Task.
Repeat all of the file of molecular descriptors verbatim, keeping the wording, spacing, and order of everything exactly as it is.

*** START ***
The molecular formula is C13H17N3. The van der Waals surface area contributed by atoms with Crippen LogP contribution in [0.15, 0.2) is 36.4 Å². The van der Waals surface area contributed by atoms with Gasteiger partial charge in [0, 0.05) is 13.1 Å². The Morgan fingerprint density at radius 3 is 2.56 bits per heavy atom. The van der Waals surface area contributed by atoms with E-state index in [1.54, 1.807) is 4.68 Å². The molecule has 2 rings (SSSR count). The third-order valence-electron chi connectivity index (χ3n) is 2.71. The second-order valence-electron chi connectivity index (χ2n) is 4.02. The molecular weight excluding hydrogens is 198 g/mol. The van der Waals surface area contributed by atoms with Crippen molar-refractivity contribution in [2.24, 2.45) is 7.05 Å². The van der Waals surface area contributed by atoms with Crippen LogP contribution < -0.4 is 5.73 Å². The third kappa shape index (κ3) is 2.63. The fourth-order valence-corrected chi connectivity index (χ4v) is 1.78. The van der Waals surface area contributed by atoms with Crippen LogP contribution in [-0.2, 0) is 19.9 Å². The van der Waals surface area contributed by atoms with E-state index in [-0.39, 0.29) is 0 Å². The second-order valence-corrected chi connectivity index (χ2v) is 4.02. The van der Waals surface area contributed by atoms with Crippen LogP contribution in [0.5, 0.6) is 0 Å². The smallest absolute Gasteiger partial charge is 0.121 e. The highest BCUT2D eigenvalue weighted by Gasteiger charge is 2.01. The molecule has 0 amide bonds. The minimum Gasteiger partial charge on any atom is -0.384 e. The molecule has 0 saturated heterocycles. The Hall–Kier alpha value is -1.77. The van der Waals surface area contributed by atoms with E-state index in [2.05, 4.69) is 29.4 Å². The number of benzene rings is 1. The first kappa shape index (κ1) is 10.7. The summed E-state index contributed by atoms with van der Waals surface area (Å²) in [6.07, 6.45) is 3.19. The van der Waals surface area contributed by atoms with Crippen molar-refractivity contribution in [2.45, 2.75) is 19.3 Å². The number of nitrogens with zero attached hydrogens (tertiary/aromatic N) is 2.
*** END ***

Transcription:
The molecular formula is C13H17N3. The van der Waals surface area contributed by atoms with Crippen LogP contribution in [0.15, 0.2) is 36.4 Å². The van der Waals surface area contributed by atoms with Gasteiger partial charge in [0, 0.05) is 13.1 Å². The Morgan fingerprint density at radius 3 is 2.56 bits per heavy atom. The van der Waals surface area contributed by atoms with E-state index in [1.54, 1.807) is 4.68 Å². The molecule has 2 rings (SSSR count). The third-order valence-electron chi connectivity index (χ3n) is 2.71. The second-order valence-electron chi connectivity index (χ2n) is 4.02. The molecular weight excluding hydrogens is 198 g/mol. The van der Waals surface area contributed by atoms with Crippen molar-refractivity contribution in [2.24, 2.45) is 7.05 Å². The van der Waals surface area contributed by atoms with Crippen LogP contribution < -0.4 is 5.73 Å². The third kappa shape index (κ3) is 2.63. The fourth-order valence-corrected chi connectivity index (χ4v) is 1.78. The van der Waals surface area contributed by atoms with Crippen LogP contribution in [-0.2, 0) is 19.9 Å². The van der Waals surface area contributed by atoms with E-state index in [-0.39, 0.29) is 0 Å². The second-order valence-corrected chi connectivity index (χ2v) is 4.02. The van der Waals surface area contributed by atoms with Crippen LogP contribution in [0.5, 0.6) is 0 Å². The smallest absolute Gasteiger partial charge is 0.121 e. The highest BCUT2D eigenvalue weighted by Gasteiger charge is 2.01. The molecule has 0 amide bonds. The minimum Gasteiger partial charge on any atom is -0.384 e. The molecule has 0 saturated heterocycles. The Hall–Kier alpha value is -1.77. The van der Waals surface area contributed by atoms with E-state index in [2.05, 4.69) is 29.4 Å². The number of benzene rings is 1. The first kappa shape index (κ1) is 10.7. The summed E-state index contributed by atoms with van der Waals surface area (Å²) in [6.07, 6.45) is 3.19. The van der Waals surface area contributed by atoms with Crippen molar-refractivity contribution in [2.45, 2.75) is 19.3 Å². The number of nitrogens with zero attached hydrogens (tertiary/aromatic N) is 2.